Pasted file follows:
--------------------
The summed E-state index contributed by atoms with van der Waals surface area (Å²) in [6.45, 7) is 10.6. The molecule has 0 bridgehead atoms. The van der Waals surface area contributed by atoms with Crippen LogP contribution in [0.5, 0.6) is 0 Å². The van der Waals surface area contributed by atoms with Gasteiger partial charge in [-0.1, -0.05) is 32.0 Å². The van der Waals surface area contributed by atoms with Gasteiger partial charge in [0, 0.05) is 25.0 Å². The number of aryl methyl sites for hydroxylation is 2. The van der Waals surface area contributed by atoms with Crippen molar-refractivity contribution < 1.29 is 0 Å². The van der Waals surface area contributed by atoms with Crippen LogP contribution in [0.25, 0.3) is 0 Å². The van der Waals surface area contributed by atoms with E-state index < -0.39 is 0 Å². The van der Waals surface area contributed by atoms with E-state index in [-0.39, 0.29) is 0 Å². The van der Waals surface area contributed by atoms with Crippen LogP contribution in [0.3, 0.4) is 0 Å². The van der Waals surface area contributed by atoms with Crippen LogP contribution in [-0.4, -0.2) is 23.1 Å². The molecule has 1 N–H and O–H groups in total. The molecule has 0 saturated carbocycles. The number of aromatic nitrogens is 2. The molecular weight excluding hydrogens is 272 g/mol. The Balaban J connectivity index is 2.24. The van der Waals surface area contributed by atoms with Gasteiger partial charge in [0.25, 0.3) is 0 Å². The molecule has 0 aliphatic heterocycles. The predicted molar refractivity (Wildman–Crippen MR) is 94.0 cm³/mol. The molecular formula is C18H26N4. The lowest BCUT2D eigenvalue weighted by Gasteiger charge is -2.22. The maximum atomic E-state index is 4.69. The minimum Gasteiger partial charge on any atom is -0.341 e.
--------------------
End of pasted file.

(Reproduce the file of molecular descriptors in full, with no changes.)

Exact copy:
The summed E-state index contributed by atoms with van der Waals surface area (Å²) in [6.45, 7) is 10.6. The molecule has 0 bridgehead atoms. The van der Waals surface area contributed by atoms with Crippen LogP contribution in [0.5, 0.6) is 0 Å². The van der Waals surface area contributed by atoms with Gasteiger partial charge in [-0.1, -0.05) is 32.0 Å². The van der Waals surface area contributed by atoms with Gasteiger partial charge in [0, 0.05) is 25.0 Å². The number of aryl methyl sites for hydroxylation is 2. The van der Waals surface area contributed by atoms with Crippen molar-refractivity contribution < 1.29 is 0 Å². The van der Waals surface area contributed by atoms with Crippen LogP contribution in [0.25, 0.3) is 0 Å². The van der Waals surface area contributed by atoms with E-state index < -0.39 is 0 Å². The van der Waals surface area contributed by atoms with E-state index in [-0.39, 0.29) is 0 Å². The van der Waals surface area contributed by atoms with Crippen LogP contribution in [0.3, 0.4) is 0 Å². The van der Waals surface area contributed by atoms with Crippen LogP contribution in [-0.4, -0.2) is 23.1 Å². The molecule has 1 N–H and O–H groups in total. The molecule has 0 saturated carbocycles. The number of aromatic nitrogens is 2. The molecular weight excluding hydrogens is 272 g/mol. The Balaban J connectivity index is 2.24. The van der Waals surface area contributed by atoms with Gasteiger partial charge in [0.25, 0.3) is 0 Å². The molecule has 0 aliphatic heterocycles. The predicted molar refractivity (Wildman–Crippen MR) is 94.0 cm³/mol. The molecular formula is C18H26N4. The lowest BCUT2D eigenvalue weighted by Gasteiger charge is -2.22. The maximum atomic E-state index is 4.69. The minimum Gasteiger partial charge on any atom is -0.341 e.